Blackleg resistance group screening by Marcroft Grains Pathology and the University of Melbourne identified the cultivar GT42 with a new source of blackleg resistance allocated Group I. Recent screening data using lab generated blackleg isolates now indicates that cultivar GT42 has a unique combination of previously known resistance genes and will now be allocated resistance group ABDF. The cultivar GT42 has been screened in field blackleg nurseries and rated as Resistant (R) the highest possible rating. The cultivar GT53 which was previously also allocated to Group I resistance has not yet been screened against the new lab isolates. For more information please consult the Blackleg Management Guide.
Quantify the risk, paddock by paddock
Blackleg can cause severe yield loss, but can be successfully managed. Use this guide to
determine whether you are in a high-risk situation and what practices you can change to reduce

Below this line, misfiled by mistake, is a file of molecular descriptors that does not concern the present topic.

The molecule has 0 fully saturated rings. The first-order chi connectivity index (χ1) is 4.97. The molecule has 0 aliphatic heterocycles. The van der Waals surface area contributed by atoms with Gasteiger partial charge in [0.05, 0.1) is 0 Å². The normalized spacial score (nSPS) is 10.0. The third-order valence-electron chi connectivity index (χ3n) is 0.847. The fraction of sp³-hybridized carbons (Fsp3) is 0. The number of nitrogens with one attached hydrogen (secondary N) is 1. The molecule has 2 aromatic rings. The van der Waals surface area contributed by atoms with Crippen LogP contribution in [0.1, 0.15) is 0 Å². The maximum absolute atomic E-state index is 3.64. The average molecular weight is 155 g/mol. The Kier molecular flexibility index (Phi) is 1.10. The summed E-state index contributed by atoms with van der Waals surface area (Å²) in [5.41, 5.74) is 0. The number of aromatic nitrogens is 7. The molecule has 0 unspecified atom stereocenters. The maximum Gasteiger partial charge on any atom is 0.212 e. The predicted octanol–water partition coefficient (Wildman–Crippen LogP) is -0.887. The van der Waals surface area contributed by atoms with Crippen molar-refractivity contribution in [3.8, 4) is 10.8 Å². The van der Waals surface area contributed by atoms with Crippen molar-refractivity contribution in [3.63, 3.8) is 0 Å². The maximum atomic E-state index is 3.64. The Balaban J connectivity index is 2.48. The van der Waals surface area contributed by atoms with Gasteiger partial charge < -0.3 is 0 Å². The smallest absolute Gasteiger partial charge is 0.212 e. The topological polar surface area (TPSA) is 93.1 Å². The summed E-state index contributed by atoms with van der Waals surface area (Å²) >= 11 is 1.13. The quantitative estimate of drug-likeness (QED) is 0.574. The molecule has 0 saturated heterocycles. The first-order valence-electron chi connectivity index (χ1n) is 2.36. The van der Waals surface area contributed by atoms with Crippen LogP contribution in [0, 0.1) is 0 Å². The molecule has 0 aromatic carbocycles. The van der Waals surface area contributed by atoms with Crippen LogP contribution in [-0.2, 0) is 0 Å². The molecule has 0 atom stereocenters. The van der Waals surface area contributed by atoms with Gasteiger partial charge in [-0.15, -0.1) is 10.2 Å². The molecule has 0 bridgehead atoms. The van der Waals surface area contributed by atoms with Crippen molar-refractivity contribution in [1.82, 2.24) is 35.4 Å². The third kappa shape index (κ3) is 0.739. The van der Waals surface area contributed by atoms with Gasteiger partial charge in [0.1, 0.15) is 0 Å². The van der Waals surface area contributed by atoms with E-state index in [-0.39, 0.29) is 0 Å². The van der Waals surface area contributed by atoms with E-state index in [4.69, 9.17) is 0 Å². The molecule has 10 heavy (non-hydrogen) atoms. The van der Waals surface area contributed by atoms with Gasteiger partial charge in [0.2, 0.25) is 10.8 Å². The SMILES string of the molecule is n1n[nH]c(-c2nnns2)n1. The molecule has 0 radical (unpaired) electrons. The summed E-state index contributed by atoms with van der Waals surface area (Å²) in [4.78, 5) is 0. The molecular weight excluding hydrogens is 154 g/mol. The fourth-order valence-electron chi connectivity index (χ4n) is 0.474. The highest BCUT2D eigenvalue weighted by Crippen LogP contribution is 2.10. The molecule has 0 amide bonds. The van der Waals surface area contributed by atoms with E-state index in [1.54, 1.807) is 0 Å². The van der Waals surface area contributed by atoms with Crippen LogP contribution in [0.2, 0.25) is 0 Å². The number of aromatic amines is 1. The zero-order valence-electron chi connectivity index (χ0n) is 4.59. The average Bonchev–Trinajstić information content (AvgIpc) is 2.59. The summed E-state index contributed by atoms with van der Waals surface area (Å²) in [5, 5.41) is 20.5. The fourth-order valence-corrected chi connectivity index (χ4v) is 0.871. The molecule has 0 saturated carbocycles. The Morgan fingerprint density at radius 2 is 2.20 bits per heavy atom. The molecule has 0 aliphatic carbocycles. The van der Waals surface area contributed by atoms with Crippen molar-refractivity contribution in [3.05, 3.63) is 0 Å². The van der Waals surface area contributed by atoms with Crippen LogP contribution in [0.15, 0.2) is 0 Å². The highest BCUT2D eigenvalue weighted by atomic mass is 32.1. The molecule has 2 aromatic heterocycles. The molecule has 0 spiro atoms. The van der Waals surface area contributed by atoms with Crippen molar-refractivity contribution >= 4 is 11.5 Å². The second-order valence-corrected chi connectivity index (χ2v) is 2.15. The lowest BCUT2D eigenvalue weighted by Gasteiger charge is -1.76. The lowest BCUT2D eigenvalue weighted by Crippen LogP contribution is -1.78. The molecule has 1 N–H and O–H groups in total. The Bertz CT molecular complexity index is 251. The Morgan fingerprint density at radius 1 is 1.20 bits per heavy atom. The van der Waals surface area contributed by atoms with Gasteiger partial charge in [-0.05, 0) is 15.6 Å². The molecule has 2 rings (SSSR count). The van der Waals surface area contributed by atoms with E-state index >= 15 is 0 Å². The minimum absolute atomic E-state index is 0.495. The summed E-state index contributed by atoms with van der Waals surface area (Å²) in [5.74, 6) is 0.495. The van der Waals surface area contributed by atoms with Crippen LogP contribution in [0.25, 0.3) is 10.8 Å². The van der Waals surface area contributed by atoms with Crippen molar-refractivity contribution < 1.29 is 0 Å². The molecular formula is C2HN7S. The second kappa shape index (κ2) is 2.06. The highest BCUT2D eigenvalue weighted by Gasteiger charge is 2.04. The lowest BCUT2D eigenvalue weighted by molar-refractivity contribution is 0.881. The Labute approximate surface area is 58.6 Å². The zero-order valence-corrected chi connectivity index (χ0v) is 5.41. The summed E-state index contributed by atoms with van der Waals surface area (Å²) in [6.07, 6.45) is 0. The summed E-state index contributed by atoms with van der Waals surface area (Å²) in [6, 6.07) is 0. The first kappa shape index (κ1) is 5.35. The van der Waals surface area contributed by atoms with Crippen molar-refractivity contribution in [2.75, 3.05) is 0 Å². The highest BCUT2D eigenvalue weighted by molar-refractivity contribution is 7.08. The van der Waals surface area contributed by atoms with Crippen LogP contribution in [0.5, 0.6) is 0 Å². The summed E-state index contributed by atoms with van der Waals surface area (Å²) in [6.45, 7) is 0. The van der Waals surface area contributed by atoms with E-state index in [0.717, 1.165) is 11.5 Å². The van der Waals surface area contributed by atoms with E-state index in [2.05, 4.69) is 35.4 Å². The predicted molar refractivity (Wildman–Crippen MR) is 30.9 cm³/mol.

or prevent yield loss from blackleg. Follow the four steps in this guide, in sequence.
- Never sow your canola crop into last year’s canola stubble.
- Monitor your crops in Spring to determine yield losses in the current crop.
- Choose a cultivar with adequate blackleg resistance for your region.
- Relying only on fungicides to control blackleg poses a high risk of fungicide resistance.
- If your monitoring has identified yield loss and you have grown the same cultivar for three years or more, choose a cultivar from a different resistance group.
Blackleg is a sexually
that will overcome cultivar
resistance genes. Fungal
spores are released from
canola stubble and spread
extensively via wind and rain
splash. The disease is more
severe in areas of intensive
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